Two critical pieces of U.S. voting rights legislation mark anniversaries this August: the ratification of the 19th amendment in 1920 guaranteeing women the vote and the 1965 Voting Rights Act ensuring every citizen regardless of race or language equal access to the voting booth. Unfortunately, there is little time to celebrate past victories. Critical new battles are underway in the struggle for equal voting rights.

This past June the Supreme Court dismantled Section 4 of the 1965 Voting Rights Act. Section 4 required states with a history of racial discrimination to receive prior federal approval before making changes in voting regulations. Immediately some states moved to implement laws previously blocked by Section 4. Others proposed radical new legislation restricting access to voting.

Many Americans seem to forget how hard fought the battles for voting rights have been, how many suffered and died.  Maybe they don’t read their history books; maybe they don’t  pay attention to what’s happening around them. Others simply don’t care. They apparently believe in full democracy only when it suits their own purposes.

The history of the 19th amendment and the decades of effort before its final ratification were not included in my schoolbooks. I learned these lessons from my childhood friend, Miss Georgiana Fulton. She told of the suffragists who picketed President Wilson at the White House in 1917. She urged me to read about the 1848 Seneca Falls Declaration of Sentiments, and how abolitionist Frederick Douglass’s eloquent speech helped convince delegates to include Elizabeth Cady Stanton’s controversial demand for women’s suffrage.

I met Miss Fulton the spring I was eight.  She was in her seventies and lived alone in a ram-shackled cottage without indoor plumbing. Most of the other kids thought she was crazy. But I loved the sweet smelling hyacinths in her overgrown garden and one day she invited me in.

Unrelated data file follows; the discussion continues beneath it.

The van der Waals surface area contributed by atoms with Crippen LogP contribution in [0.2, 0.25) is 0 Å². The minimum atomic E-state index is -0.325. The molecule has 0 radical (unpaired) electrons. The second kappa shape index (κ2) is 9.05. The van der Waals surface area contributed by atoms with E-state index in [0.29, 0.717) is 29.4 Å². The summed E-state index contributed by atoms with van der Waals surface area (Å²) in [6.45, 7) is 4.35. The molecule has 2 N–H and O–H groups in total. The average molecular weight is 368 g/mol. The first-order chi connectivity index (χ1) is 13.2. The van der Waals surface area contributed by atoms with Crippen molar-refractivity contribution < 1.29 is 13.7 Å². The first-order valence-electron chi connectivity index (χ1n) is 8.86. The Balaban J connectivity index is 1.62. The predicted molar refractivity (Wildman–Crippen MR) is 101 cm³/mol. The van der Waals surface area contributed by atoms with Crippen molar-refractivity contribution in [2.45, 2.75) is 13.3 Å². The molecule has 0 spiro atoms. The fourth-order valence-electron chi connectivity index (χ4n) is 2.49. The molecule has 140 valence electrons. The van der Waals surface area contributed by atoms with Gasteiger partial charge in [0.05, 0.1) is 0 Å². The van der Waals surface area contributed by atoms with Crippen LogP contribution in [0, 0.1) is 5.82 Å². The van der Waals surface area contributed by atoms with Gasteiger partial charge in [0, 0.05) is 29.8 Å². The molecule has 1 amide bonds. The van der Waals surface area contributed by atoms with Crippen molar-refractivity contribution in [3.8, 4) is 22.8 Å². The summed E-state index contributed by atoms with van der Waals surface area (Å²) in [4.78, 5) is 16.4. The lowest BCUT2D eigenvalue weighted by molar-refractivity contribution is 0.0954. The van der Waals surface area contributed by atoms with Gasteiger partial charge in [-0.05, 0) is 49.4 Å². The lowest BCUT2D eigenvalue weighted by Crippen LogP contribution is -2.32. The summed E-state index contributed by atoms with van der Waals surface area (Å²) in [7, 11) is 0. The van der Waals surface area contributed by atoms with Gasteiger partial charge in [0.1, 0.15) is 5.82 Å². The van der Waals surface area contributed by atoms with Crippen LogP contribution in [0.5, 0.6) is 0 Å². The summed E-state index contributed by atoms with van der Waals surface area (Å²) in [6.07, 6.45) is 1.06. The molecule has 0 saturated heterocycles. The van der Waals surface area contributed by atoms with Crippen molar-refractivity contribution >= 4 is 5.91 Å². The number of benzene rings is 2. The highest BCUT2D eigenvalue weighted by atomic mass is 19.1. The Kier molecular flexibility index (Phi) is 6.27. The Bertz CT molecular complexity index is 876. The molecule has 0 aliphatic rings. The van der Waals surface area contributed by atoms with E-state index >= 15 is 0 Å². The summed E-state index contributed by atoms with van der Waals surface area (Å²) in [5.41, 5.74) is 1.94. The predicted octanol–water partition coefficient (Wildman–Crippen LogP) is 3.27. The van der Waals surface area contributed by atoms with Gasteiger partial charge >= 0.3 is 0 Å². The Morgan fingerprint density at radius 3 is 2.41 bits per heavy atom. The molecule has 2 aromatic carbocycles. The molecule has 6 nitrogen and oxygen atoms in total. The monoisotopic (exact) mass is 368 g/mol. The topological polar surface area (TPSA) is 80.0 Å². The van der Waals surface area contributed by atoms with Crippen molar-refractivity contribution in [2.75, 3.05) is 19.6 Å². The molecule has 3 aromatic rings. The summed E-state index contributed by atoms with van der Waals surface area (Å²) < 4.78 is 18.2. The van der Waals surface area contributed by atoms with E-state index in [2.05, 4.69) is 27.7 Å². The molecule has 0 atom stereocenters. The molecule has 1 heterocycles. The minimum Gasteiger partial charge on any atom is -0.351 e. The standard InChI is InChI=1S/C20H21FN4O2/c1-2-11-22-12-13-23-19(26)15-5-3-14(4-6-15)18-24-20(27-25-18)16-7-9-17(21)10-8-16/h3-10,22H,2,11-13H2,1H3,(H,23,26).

Soon I was stopping every few days on my way home from school.   Miss Fulton told wonderful stories–of leaving Shreveport, LA on her own to study art in Paris in 1900, of the artists she knew in New York, and of places nearby where wild violets grew in abundance. She helped me with my schoolwork and often asked me interesting questions I couldn’t answer. Some of the questions were about issues we now refer to as civil rights.

Miss Fulton was fierce in her determination that I understand that women had fought for the right to vote. She once lectured me when I told her girls could be class president just like boys. Her words are still alive in my mind. “That’s fine, child, but mark my words, there’s no equality yet. And don’t you ever let them say, ‘women were given the right to vote’.  They say that now, I know they say it, but it’s not true, not true!”

I was in seventh grade when the Supreme Court ruled in Brown v the Board of Education. Our teacher told us the decision was one of the most important in decades and that our lives would be better because of it.

Miss Fulton had a different reaction. “Child, listen to me. There will be trouble home in ‘Luziana; they won’t like this at all.”

I tried to argue with her. “It’s only fair, how can someone say people have to be separated because of the color of their skin? That’s not right!”

“Ah, child, you are not listening. You know nothing about this.” Miss Fulton’s voice was sharp, and her words stuck in my head, “I’m not saying the decision was wrong, I’m saying things can be right and still not succeed.”

“Change comes hard, child, very hard,” she continued, “You mark my words, girl, these things are much more complicated than you or your teacher know. You’ll learn.”

Miss Fulton was right; I had a lot to learn. And the foundation for much of my learning started with her stories.

We all have stories to tell when it comes to things we care about—our own, or those we’ve made our own because they’ve touched and impressed us. People need to hear these stories.  They convey more than information, they carry emotion, conviction and care.

Change does come hard, and people do fear it. Stories that lodge in the mind and linger in the heart can make a difference. Such stories inspire commitment and sustain perseverance. An abundance of both is required in the unfinished struggle for equal rights–in the voting booth and beyond.